Posts Tagged ‘cats’

The truth about John Scalzi

The concom at ConQuest 40 were looking for a bio of John Scalzi but wanted something a little more detailed and accurate than the standard wikipedia one.  They asked me if I’d assist, given my long-standing friendship with him, and write one for them with some behind the scenes details for the program book.  In the interests of making this information available to the wider public, here is a brief biography with never before told facts.

Every word of it is completely true.

John Scalzi, Campbell-award winning author, has been thrilling fans with his writing since he began as is evidenced by his Hugo award for fan writing. This amazing victory can best be summed up in the reaction of his mother-in-law, who often weeps at the thought of his writing and what it means to her daughter.

But where did this phenomenal talent come from? Born in California on May 10, 1869, Professor Scalzi’s life followed normal patterns for a child of his time. Although he demonstrated an early facility for language in the forged notes he created to get out of the entirety of third year, his true skills did not become apparent until his parents sent him to an exclusive boarding school in the Catskills. This location would become ironically apt later in his life.

Brother Francis Gerard later commented in his memoirs that “Young Scalzi had the worst hand-writing we had ever seen. It was impossible to test him because no one could read his writing, and yet curiously, his forgeries were impeccable. So we set him to copying, hoping that he would learn to write his own words as well as he could write other’s.”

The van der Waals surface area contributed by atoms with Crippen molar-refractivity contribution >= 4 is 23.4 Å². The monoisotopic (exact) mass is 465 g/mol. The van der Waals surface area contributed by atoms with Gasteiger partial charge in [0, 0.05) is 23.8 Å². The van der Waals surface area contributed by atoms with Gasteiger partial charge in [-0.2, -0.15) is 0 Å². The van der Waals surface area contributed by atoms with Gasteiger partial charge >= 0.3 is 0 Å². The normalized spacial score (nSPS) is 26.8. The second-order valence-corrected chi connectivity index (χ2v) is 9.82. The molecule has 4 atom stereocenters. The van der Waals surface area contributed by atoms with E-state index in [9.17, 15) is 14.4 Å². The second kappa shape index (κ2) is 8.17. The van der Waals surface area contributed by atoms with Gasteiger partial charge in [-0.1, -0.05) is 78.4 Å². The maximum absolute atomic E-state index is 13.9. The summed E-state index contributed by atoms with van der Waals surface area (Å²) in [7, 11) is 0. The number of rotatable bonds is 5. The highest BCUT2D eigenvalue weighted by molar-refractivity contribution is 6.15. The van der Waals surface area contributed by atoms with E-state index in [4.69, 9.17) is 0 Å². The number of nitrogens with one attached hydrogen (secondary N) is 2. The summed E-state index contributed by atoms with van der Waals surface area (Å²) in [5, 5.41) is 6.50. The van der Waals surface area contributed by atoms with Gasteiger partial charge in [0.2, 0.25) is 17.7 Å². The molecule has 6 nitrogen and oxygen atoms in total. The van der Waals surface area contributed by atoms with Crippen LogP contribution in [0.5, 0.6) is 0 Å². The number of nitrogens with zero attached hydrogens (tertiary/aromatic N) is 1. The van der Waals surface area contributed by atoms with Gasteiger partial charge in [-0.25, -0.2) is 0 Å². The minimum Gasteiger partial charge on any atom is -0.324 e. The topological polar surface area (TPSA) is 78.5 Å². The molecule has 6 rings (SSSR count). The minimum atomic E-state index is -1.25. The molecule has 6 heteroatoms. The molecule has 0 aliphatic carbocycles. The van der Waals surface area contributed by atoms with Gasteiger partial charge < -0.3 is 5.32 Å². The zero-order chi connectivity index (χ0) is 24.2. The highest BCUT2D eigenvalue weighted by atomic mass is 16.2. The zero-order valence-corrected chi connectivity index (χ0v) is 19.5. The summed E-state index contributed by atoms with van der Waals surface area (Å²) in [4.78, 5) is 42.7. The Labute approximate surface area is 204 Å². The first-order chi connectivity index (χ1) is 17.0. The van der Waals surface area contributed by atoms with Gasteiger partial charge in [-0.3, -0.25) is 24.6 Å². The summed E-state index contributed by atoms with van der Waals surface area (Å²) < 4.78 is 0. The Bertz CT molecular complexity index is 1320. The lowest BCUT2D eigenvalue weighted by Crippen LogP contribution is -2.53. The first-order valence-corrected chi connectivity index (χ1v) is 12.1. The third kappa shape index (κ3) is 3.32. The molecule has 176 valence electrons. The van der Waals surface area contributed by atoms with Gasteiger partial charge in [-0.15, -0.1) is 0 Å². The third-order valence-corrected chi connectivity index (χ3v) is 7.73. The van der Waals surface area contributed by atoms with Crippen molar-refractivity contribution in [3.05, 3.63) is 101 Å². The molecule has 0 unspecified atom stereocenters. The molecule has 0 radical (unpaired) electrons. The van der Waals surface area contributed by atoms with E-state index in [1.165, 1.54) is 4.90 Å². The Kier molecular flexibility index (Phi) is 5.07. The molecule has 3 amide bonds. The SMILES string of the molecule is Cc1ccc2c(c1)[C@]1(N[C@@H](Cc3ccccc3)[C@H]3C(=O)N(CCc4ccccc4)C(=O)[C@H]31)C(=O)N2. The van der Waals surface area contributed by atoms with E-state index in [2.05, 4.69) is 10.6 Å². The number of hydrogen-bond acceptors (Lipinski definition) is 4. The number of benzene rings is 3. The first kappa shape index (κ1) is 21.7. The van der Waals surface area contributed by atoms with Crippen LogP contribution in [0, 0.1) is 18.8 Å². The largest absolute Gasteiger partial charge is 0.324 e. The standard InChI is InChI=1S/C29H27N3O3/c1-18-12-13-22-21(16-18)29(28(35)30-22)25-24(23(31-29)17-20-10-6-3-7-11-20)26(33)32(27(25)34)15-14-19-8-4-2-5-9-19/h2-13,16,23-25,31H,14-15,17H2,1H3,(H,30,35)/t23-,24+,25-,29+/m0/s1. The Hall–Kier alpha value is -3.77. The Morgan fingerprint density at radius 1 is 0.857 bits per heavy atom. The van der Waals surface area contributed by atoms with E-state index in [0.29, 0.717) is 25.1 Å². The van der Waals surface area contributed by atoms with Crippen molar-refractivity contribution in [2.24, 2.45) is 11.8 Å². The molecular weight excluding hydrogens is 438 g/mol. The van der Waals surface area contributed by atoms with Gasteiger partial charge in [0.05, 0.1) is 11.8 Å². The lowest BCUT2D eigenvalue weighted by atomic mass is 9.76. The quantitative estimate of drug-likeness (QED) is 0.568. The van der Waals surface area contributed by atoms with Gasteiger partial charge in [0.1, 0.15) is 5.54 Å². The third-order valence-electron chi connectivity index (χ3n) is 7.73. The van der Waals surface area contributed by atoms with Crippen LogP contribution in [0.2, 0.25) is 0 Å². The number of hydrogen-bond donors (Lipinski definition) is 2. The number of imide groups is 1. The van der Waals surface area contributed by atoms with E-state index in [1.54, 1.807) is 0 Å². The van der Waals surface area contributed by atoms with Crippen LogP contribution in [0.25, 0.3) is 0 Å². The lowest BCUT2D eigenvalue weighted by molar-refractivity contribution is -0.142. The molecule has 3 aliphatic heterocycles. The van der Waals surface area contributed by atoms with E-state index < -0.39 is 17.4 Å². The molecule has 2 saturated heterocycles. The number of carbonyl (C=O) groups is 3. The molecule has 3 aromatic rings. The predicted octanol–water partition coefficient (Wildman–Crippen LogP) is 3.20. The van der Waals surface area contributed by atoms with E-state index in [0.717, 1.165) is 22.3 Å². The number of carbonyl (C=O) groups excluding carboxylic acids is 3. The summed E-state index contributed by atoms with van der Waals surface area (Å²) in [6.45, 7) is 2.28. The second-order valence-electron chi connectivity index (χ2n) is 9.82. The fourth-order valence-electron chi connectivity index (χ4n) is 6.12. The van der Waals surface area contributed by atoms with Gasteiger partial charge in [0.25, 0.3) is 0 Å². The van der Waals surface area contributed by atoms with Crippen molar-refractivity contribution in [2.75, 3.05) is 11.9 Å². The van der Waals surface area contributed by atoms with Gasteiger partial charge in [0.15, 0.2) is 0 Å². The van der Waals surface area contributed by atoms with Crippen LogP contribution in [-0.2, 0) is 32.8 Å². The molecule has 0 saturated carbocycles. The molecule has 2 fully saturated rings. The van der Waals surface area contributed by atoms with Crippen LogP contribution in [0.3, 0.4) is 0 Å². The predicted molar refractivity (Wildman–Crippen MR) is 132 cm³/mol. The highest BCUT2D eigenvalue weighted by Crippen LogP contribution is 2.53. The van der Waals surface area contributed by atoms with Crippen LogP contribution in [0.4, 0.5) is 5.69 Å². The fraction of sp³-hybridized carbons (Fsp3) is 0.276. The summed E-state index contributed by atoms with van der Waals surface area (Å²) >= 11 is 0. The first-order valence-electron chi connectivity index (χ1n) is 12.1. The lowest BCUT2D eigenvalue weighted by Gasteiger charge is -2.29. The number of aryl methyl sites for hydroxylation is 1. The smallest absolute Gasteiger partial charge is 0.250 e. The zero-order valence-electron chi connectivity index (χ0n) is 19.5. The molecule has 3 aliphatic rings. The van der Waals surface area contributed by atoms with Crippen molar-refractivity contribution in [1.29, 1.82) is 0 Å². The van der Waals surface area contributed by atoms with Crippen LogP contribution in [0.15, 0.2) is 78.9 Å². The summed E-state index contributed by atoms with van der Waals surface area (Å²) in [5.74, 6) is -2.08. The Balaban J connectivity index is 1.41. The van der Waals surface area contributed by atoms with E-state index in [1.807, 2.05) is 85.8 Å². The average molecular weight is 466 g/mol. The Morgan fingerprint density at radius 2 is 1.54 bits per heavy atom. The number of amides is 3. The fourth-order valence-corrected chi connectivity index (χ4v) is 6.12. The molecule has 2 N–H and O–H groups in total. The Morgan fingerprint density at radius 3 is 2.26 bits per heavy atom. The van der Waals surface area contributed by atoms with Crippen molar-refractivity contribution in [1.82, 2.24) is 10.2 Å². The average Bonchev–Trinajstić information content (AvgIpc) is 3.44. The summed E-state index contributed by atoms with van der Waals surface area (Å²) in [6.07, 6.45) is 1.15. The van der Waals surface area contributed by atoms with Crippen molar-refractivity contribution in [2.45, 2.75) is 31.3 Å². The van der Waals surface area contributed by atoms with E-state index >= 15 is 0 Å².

Taking the command to “copy the good book” rather more liberally than his instructors intended, Scalzi picked out what he called, “the only good book in the school library,” Starship Troopers. Not content with merely copying the original text, Scalzi began the project that led to his receiving the 1985 Hugo for Best Fan Art — The Complete Illuminated Works of Robert A. Heinlein. Rendered on vellum with ink ground from a mixture of boa-boa berry and dark coffee, these lovingly drawn works represent nearly a lifetime of work. The sheets of vellum measure on average 24″ by 17″ inches and have an estimated $5000 worth of gold leaf and powdered cobalt spanning the collection.  Exhibited at the Smithsonian, MOMA and the Vatican, they have brought universal acclaim from old fans and new alike.

In 2004, Scalzi was awarded a fellowship at Yale for his work on the Illuminated Manuscripts.  The pressure of teaching interfered with his continuing efforts so he moved with his wife Krissy, to rural Ohio.  There he began working with private students on the fine art of illumination.